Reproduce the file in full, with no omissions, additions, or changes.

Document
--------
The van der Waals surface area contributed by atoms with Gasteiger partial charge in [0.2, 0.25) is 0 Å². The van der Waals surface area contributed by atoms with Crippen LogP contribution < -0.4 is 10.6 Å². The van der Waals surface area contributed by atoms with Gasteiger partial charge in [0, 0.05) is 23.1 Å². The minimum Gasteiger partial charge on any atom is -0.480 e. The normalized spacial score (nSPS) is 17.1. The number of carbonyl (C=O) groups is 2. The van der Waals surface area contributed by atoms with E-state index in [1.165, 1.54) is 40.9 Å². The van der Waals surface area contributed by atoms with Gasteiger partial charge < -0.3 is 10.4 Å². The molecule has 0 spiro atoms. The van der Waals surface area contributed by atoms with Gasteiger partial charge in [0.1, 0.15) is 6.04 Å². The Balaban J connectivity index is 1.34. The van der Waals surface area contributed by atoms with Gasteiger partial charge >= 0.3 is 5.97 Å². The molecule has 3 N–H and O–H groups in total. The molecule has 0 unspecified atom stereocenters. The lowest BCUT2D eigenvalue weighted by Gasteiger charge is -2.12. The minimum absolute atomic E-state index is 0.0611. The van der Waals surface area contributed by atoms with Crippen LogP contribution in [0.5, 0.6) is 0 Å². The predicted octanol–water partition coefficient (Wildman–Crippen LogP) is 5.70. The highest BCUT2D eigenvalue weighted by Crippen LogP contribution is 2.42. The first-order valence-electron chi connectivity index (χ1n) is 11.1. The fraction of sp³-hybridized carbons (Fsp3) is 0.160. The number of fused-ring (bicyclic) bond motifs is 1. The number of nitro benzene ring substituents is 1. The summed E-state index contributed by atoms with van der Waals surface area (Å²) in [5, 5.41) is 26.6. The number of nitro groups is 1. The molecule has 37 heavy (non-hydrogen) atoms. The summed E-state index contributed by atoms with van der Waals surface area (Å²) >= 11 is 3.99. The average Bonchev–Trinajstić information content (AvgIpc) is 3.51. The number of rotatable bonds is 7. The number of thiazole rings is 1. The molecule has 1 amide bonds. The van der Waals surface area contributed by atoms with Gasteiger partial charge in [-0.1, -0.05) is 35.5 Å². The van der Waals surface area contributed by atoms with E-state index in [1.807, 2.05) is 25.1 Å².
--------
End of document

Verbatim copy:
The van der Waals surface area contributed by atoms with Gasteiger partial charge in [0.2, 0.25) is 0 Å². The van der Waals surface area contributed by atoms with Crippen LogP contribution < -0.4 is 10.6 Å². The van der Waals surface area contributed by atoms with Gasteiger partial charge in [0, 0.05) is 23.1 Å². The minimum Gasteiger partial charge on any atom is -0.480 e. The normalized spacial score (nSPS) is 17.1. The number of carbonyl (C=O) groups is 2. The van der Waals surface area contributed by atoms with E-state index in [1.165, 1.54) is 40.9 Å². The van der Waals surface area contributed by atoms with Gasteiger partial charge < -0.3 is 10.4 Å². The molecule has 0 spiro atoms. The van der Waals surface area contributed by atoms with Gasteiger partial charge in [0.1, 0.15) is 6.04 Å². The Balaban J connectivity index is 1.34. The van der Waals surface area contributed by atoms with Gasteiger partial charge >= 0.3 is 5.97 Å². The molecule has 3 N–H and O–H groups in total. The molecule has 0 unspecified atom stereocenters. The lowest BCUT2D eigenvalue weighted by Gasteiger charge is -2.12. The minimum absolute atomic E-state index is 0.0611. The van der Waals surface area contributed by atoms with Crippen LogP contribution in [0.5, 0.6) is 0 Å². The predicted octanol–water partition coefficient (Wildman–Crippen LogP) is 5.70. The highest BCUT2D eigenvalue weighted by Crippen LogP contribution is 2.42. The first-order valence-electron chi connectivity index (χ1n) is 11.1. The fraction of sp³-hybridized carbons (Fsp3) is 0.160. The number of fused-ring (bicyclic) bond motifs is 1. The number of nitro benzene ring substituents is 1. The summed E-state index contributed by atoms with van der Waals surface area (Å²) in [5, 5.41) is 26.6. The number of nitro groups is 1. The molecule has 37 heavy (non-hydrogen) atoms. The summed E-state index contributed by atoms with van der Waals surface area (Å²) >= 11 is 3.99. The average Bonchev–Trinajstić information content (AvgIpc) is 3.51. The number of rotatable bonds is 7. The number of thiazole rings is 1. The molecule has 1 amide bonds. The van der Waals surface area contributed by atoms with Gasteiger partial charge in [-0.1, -0.05) is 35.5 Å². The van der Waals surface area contributed by atoms with E-state index in [1.807, 2.05) is 25.1 Å².